The battle for new customers
What sport rights holders and media companies could learn from the music industry
For several decades Live Sport has been one of the most valuable assets of the media industry. In the past the growth of traditional Pay TV without live sport content seemed hardly feasible. However, in an ever more fragmented sport media market with ever-growing sports content offerings, players will come under pressure.
Digitalization, the price increase of major sport media rights, streaming players with new, (underrepresented) live sport offerings, change in user behavior of generation Y/Z, new disciplines like e-sports and gaming needs to be considered to keep or build a reliable mid/long term business model.
As it happened in other media segments already it is very likely that the digitalization in the sports media world and the related changes such as increased content diversity and provider fragmentation lead to a balance of power shift from provider towards consumer.
Since budget and time of consumers over all media channels are limited, it is therefore helpful, market players recall what happened during the digitalization process in other media businesses.
A look into the music industry
One of the best examples of a disruptive market change can be found in the music industry. Around millennium the traditional business models of the music industry were attacked by digitalization. After a shock phase where labels tried to hold on to traditional business models it was time for a totally new approach. Which was first selling mp3´s and later music streaming as we know it today.
Even if you can´t compare apple with oranges it’s may worth considering how the music industry and its new players used the digitalization benefits to build a profitable new growth strategy.
Along with the over years decline of the music industry where piracy and digital exchange of music content heavily attacked the business new players established a whole new market: music streaming Later this business model has been successful adapted by video streaming services such as Netflix, Amazon Prime, Apple, Disney Plus, etc..
When “free” turns into “paid”
The commercial market success of these new service was mainly driven by offering new customers a basic user experience almost free of charge.
Spotify and other companies established the so called “Freemium” business model within the media world. The model which has been in use for software sales since the 1980s, offers a time-limited or feature-limited version of the service to promote a paid-for full version.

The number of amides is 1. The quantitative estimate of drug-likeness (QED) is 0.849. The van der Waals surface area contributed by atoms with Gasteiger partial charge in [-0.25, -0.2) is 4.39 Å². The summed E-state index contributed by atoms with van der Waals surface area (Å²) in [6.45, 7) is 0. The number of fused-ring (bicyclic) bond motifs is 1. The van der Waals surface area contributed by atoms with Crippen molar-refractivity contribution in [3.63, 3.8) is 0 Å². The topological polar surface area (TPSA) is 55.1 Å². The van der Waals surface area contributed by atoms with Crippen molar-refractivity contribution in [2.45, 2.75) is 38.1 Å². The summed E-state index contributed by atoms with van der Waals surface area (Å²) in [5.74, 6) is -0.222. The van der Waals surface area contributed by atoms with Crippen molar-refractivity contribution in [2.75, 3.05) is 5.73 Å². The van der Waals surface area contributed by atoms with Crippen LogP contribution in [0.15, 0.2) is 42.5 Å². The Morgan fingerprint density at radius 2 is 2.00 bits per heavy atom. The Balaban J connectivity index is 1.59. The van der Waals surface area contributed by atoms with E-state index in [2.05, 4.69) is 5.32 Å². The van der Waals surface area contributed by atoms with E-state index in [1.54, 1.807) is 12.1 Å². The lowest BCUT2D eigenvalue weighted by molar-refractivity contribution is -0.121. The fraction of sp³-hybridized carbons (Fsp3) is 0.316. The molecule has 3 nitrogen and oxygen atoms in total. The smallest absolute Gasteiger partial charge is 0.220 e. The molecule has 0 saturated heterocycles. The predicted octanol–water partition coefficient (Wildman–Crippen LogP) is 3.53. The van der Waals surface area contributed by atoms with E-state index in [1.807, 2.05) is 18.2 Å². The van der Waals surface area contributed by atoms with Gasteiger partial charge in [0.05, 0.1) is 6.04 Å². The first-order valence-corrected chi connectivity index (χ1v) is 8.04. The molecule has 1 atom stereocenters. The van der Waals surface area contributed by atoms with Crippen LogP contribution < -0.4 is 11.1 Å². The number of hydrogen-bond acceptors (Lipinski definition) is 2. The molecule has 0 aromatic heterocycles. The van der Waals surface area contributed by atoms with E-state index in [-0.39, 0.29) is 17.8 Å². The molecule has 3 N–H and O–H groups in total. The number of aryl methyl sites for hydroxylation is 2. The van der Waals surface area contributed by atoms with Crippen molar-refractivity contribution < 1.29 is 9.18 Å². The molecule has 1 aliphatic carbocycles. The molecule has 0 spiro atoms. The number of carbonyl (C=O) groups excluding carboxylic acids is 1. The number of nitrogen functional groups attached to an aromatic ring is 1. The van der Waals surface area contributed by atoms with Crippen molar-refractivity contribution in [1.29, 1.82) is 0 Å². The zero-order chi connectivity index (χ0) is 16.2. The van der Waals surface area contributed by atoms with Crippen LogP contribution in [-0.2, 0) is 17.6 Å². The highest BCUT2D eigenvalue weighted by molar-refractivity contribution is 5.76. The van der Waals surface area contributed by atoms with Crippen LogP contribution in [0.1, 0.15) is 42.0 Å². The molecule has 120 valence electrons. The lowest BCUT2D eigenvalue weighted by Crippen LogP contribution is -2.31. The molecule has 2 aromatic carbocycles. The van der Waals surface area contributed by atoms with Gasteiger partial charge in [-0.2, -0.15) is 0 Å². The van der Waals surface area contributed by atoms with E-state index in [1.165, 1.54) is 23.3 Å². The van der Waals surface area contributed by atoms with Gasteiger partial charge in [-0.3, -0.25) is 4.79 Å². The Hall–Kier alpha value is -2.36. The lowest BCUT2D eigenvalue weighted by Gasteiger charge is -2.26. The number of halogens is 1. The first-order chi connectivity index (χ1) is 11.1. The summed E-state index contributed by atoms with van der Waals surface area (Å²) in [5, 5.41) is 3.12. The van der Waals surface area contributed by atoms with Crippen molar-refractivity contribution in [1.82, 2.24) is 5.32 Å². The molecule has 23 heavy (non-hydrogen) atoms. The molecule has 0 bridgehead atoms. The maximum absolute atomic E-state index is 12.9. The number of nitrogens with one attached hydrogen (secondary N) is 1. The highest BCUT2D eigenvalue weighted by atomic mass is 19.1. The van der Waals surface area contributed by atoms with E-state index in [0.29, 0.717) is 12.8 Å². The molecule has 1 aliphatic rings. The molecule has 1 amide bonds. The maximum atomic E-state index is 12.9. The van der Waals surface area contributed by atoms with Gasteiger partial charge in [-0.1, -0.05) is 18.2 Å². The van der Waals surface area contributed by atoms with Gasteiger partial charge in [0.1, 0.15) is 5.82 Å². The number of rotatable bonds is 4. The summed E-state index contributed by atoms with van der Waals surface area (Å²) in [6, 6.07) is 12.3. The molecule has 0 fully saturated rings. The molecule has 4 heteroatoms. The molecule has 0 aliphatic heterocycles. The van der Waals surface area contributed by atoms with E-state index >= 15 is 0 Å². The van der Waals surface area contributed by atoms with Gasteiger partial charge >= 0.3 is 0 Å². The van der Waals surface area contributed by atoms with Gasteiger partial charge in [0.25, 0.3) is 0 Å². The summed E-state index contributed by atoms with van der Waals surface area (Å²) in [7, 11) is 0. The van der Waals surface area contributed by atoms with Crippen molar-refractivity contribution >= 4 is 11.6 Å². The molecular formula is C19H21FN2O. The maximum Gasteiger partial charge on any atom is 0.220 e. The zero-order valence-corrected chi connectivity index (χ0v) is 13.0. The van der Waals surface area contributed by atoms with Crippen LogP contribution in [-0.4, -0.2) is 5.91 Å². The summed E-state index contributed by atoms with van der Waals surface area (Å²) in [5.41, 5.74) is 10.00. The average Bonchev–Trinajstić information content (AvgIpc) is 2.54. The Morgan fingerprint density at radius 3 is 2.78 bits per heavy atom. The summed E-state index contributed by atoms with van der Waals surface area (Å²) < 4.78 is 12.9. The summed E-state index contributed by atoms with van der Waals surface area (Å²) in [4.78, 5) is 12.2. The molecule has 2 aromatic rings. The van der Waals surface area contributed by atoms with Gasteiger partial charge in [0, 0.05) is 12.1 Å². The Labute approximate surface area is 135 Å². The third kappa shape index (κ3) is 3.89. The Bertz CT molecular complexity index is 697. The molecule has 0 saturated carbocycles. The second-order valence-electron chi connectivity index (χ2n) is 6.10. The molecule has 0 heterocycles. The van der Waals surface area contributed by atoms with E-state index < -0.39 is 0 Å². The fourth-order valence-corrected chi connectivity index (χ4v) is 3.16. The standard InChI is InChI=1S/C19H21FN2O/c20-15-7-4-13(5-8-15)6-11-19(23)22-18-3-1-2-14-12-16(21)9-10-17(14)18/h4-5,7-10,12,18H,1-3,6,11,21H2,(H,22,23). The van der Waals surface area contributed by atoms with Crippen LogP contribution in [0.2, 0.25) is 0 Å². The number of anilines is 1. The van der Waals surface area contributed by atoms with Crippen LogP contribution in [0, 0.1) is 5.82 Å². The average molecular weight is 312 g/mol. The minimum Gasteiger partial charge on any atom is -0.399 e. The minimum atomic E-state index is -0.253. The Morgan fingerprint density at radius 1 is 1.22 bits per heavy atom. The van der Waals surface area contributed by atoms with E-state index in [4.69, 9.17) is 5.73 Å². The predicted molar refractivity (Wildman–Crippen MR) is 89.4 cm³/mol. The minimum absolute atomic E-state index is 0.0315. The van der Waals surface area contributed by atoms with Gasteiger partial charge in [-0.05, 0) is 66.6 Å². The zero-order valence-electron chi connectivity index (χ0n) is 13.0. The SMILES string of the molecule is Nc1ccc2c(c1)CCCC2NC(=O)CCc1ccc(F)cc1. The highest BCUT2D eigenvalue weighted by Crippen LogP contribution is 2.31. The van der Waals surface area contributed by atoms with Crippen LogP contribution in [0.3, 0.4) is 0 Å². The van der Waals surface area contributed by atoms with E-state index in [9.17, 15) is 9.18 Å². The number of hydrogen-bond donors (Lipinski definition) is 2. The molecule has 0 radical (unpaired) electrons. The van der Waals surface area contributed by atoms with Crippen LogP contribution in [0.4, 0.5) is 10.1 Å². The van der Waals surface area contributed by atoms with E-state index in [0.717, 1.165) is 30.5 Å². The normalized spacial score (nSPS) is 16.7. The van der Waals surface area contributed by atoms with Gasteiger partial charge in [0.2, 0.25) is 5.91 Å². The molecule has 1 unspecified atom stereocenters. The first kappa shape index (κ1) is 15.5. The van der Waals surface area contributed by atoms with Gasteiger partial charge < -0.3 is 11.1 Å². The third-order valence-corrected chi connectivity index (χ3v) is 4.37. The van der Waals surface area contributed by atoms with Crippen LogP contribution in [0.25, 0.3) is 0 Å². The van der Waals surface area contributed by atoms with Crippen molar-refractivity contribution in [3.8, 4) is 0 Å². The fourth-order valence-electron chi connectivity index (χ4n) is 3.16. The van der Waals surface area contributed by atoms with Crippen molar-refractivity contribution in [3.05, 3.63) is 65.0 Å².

The idea behind is (as Wikipedia explains):
Give your service away for free, possibly ad supported but maybe not, acquire a lot of customers very efficiently through word of mouth, referral networks, organic search marketing, etc., then offer premium priced value-added services or an enhanced version of your service to your customer base.
Today the “Freemium” model is used in many other media businesses. In particular where the digitalization process has attacked the traditional business model. The print media industry is an additional example where almost all players use a “kind of” “Freemium” to attract customers for their service. (e.g. Spiegel / Zeit in Germany)
Furthermore, the success of the gaming industry and a lot of apps is closely linked with the benefits “Freemium” has offered.
Freemium for sport streaming
For whatever reason, this tool to engage customers is not yet wildly spread in the sport streaming market. But there are several examples where some players are attempting carefully first steps. Rights Holders who use “YouTube” for distributing free content set the first indications of an attempt to attract potential customers outside the own business environment. Although, the benefits of converting a free customer into a paid customer on external platforms is rather difficult.
A good example in Germany is one of Sport.Media.Net customers Magenta Sport. Deutsche Telekom offers exclusive packages for mobile and fixed line customers where a free subscription for almost 12 Month is included.
Also, the Magenta Sport platform offers a so called “preview-portal”. It works as a “store window” where the user gets an idea of what is behind the door. He is able to get a glimpse of the included content and is even allowed to watch some live events free of charge and without creating an account.
Another approach is a free of charge trial for a first time user. DAZN seems to have made good experience with this strategy as they offer a 30 day test phase since the start of the service.
What is the conclusion?
It is nearly unthinkable that the sport streaming market will be disrupted by the digitalization as hard it has happened to other media segments.
However even if the business model for sport streaming seems to work pretty fine for the moment, it could not harm to take a look at successful freemium models and adapt the business accordingly to start building a larger customer base.
Giving customers a real platform experience is certainly one of the best ways to attract their interest.